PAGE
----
JOHN BANVILLE has just completed a new Benjamin Black mystery. "This one is a change from the usual," he tells me. "It's set in Prague in the late 1500s at the court of Rudolf II."
Having only published The Blue Guitar late last year, another novel from the pen of one of Ireland's most distinguished writers is something to look forward to. However Galway should not expect to hear any extracts from this latest Benjamin Black when Banville reads at the forthcoming Cúirt International Festival of Literature. "I never read in public from BB - can't find a voice for him, mysteriously," he explains.
Banville will read from The Blue Guitar at this year's Cúirt, and indeed he is no stranger to the festival, having read at the event numerous times over the years. His most lasting memory from previous Cúirt appearances embodies the old adage that 'You never forget your first time'.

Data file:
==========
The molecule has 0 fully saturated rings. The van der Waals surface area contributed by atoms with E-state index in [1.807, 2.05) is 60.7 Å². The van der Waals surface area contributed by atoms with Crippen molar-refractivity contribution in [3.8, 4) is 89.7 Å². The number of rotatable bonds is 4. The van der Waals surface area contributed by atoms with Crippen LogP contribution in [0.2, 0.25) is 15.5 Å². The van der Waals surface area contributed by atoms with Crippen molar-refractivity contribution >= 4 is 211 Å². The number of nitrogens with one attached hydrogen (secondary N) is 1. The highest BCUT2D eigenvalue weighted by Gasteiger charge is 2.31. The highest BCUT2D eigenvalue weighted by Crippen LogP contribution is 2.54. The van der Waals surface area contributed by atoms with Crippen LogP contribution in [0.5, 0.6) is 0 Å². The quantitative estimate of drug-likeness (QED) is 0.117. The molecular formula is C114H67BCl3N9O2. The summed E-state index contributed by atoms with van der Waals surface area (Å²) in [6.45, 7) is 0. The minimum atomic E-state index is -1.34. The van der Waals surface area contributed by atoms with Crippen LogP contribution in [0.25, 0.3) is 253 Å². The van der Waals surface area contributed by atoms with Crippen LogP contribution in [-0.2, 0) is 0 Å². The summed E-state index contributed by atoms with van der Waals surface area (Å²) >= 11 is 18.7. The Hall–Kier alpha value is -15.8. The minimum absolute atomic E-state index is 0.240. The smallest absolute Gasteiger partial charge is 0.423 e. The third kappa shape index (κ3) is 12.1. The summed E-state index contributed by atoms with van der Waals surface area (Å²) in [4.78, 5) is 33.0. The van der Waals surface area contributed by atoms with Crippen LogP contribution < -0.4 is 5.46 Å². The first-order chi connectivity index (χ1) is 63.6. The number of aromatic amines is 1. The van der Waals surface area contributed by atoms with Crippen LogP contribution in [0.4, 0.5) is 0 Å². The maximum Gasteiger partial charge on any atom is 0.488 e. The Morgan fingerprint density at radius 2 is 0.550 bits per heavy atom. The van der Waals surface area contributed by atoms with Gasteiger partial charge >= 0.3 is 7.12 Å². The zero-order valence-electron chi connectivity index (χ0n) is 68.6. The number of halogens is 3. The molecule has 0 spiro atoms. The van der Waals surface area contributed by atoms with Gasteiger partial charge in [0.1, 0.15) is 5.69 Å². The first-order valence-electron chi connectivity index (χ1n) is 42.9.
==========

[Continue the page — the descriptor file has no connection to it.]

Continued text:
"A funny memory I have," he says, "I think it must have been my first time at Cúirt, is of being about to launch into my reading when two people in the centre of the audience very ostentatiously stood up and walked out. At the time I was books editor of The Irish Times, so probably it was a disgruntled author or publisher and spouse."
Getting close to the essentials
The Blue Guitar examines the life and complicated loves of Oliver Orme, a one time painter and occasional kleptomaniac, and the fall-out from his affair with Polly, the wife of his best friend. Throughout there are references to climatological disasters which have wreaked havoc on parts of the globe and downed digital and mobile communications, seemingly for good - "I have no desire to write about a world obsessed with these new toys," he says, adding, not unreasonably, "within a generation people will look back and smile patronisingly at our current excitements."